Durham School of Architectural Engineering and Construction


First Advisor

Philip Barutha

Second Advisor

KyungKi Kim

Third Advisor

Jennifer Lather

Date of this Version

Spring 4-27-2022


Ding, SJ. (2022). Using Cost Simulation and Computer Vision to Inform Probabilistic Cost Estimates. M.S. thesis, University of Nebraska-Lincoln, Nebraska.


A THESIS Presented to the Faculty of The Graduate College at the University of Nebraska In Partial Fulfillment of Requirements For the Degree of Master of Science, Major: Construction Engineering and Management, Under the Supervision of Professor Philip Barutha. Lincoln, Nebraska: April 2022

Copyright © 2022 Shu Jing Ding


Cost estimating is a critical task in the construction process. Building cost estimates using historical data from previously performed projects have long been recognized as one of the better methods to generate precise construction bids. However, the cost and productivity data are typically gathered at the summary level for cost-control purposes. The possible ranges of production rates and costs associated with the construction activities lack accuracy and comprehensiveness. In turn, the robustness of cost estimates is minimal. Thus, this study proposes exploring a range of cost and productivity data to better inform potential outcomes of cost estimates by using probabilistic cost simulation and computer vision techniques for activity production rate analysis.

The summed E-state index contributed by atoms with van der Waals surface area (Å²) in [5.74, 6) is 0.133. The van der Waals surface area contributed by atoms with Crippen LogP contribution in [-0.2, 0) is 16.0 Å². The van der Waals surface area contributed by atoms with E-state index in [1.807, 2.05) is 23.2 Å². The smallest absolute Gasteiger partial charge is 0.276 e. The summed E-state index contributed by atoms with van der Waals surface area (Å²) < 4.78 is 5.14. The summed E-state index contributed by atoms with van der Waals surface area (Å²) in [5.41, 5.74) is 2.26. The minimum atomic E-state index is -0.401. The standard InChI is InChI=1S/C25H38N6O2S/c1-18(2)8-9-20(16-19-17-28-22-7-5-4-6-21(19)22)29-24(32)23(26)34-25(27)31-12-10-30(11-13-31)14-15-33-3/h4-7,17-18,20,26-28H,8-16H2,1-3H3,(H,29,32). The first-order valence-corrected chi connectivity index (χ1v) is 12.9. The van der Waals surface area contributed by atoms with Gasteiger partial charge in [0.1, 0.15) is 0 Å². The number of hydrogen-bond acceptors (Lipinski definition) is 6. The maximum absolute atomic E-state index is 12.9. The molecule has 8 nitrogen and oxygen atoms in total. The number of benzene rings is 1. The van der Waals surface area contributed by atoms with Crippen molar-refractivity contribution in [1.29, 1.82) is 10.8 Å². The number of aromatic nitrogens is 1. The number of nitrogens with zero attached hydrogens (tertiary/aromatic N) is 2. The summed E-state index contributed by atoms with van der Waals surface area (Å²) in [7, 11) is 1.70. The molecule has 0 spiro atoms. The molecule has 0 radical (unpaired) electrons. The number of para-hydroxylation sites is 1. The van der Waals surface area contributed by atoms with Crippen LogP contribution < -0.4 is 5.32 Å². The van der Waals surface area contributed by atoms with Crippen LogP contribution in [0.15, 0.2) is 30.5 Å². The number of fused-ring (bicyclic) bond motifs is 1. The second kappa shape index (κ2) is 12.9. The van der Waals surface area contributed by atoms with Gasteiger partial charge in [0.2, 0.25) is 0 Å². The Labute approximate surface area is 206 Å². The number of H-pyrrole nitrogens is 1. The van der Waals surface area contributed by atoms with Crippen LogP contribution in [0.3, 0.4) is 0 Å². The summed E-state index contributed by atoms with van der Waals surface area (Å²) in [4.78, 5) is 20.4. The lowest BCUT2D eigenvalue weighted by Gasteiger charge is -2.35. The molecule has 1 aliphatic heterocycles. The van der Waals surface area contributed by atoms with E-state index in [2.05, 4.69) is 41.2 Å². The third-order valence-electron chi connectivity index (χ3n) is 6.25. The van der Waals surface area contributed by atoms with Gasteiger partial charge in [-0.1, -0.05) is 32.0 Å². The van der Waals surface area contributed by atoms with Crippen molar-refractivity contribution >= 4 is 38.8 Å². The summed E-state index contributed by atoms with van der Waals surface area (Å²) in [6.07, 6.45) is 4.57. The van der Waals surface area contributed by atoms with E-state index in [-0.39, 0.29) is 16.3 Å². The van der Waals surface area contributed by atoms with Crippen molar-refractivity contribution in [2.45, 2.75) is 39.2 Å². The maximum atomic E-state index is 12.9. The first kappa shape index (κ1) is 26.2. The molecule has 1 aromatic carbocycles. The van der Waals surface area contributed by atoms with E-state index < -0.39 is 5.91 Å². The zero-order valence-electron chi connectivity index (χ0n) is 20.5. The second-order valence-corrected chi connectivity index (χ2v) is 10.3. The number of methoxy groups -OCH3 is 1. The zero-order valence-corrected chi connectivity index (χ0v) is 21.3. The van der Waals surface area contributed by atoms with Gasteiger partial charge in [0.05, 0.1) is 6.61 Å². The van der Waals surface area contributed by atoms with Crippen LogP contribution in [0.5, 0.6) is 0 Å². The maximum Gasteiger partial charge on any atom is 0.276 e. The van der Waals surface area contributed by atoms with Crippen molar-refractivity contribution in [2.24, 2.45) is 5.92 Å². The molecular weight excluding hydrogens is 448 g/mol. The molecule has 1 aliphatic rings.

Chapter two employed the Monte Carlo Simulation approach to computing a range of cost outcomes to find the optimal construction methods for large-scale concrete construction. The probabilistic cost simulation approach helps the decision-makers better understand the probable cost consequences of different construction methods and to make more informed decisions based on the project characteristics.

Chapter three experimented with the computer vision-based skeletal pose estimation model and recurrent neural network to recognize human activities. The activity recognition algorithm was employed to help interpret the construction activities into productivity information for automated labor productivity tracking.

Chapter four implemented computer vision-based object detection and object tracking algorithms to automatically track the construction productivity data. The productivity data collected was used to inform the probabilistic cost estimates. The Monte Carlo Simulation was adopted to explore potential cost outcomes and sensitive cost factors in the overall construction project. The study demonstrated how the computer vision techniques and probabilistic cost simulation optimize the reliability of the cost estimates to support construction decision-making.

Advisor: Philip Barutha